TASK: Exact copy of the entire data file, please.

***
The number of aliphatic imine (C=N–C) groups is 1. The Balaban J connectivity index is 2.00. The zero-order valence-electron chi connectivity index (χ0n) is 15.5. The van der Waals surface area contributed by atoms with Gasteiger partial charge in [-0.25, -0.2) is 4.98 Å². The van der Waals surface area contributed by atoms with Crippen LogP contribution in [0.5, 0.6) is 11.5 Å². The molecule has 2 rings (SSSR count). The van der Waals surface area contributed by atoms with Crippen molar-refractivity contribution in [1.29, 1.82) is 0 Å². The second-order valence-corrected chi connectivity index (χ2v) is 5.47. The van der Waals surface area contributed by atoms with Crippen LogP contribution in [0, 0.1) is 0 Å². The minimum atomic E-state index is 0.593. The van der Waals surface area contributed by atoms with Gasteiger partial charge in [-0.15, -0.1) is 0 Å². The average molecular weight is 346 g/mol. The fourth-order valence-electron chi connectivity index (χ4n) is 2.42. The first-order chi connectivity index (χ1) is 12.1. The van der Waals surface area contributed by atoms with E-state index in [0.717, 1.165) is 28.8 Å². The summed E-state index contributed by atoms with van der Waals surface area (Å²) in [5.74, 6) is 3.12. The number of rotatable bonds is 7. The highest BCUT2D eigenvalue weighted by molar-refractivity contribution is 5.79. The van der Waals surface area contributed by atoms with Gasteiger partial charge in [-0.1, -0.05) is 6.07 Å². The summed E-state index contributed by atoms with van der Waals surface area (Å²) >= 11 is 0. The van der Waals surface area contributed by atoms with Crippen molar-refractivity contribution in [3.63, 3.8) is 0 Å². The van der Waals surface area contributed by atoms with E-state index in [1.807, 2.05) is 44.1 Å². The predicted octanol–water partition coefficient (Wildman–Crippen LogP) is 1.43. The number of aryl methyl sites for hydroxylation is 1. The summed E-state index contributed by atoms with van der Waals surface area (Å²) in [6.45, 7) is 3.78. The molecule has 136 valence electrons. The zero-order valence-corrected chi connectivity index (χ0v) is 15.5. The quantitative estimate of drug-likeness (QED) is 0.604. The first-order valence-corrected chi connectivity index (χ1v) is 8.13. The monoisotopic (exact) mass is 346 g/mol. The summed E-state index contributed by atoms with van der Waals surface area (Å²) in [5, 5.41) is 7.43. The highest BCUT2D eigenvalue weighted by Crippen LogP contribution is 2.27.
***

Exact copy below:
The number of aliphatic imine (C=N–C) groups is 1. The Balaban J connectivity index is 2.00. The zero-order valence-electron chi connectivity index (χ0n) is 15.5. The van der Waals surface area contributed by atoms with Gasteiger partial charge in [-0.25, -0.2) is 4.98 Å². The van der Waals surface area contributed by atoms with Crippen LogP contribution in [0.5, 0.6) is 11.5 Å². The molecule has 2 rings (SSSR count). The van der Waals surface area contributed by atoms with Crippen molar-refractivity contribution in [1.29, 1.82) is 0 Å². The second-order valence-corrected chi connectivity index (χ2v) is 5.47. The van der Waals surface area contributed by atoms with Crippen LogP contribution in [0, 0.1) is 0 Å². The minimum atomic E-state index is 0.593. The van der Waals surface area contributed by atoms with Gasteiger partial charge in [-0.15, -0.1) is 0 Å². The average molecular weight is 346 g/mol. The fourth-order valence-electron chi connectivity index (χ4n) is 2.42. The first-order chi connectivity index (χ1) is 12.1. The van der Waals surface area contributed by atoms with E-state index in [0.717, 1.165) is 28.8 Å². The summed E-state index contributed by atoms with van der Waals surface area (Å²) in [5.74, 6) is 3.12. The number of rotatable bonds is 7. The highest BCUT2D eigenvalue weighted by molar-refractivity contribution is 5.79. The van der Waals surface area contributed by atoms with Gasteiger partial charge in [-0.1, -0.05) is 6.07 Å². The summed E-state index contributed by atoms with van der Waals surface area (Å²) >= 11 is 0. The van der Waals surface area contributed by atoms with Crippen molar-refractivity contribution in [3.63, 3.8) is 0 Å². The van der Waals surface area contributed by atoms with E-state index in [1.807, 2.05) is 44.1 Å². The predicted octanol–water partition coefficient (Wildman–Crippen LogP) is 1.43. The number of aryl methyl sites for hydroxylation is 1. The summed E-state index contributed by atoms with van der Waals surface area (Å²) in [6.45, 7) is 3.78. The molecule has 136 valence electrons. The zero-order valence-corrected chi connectivity index (χ0v) is 15.5. The quantitative estimate of drug-likeness (QED) is 0.604. The first-order valence-corrected chi connectivity index (χ1v) is 8.13. The monoisotopic (exact) mass is 346 g/mol. The summed E-state index contributed by atoms with van der Waals surface area (Å²) in [5, 5.41) is 7.43. The highest BCUT2D eigenvalue weighted by Crippen LogP contribution is 2.27.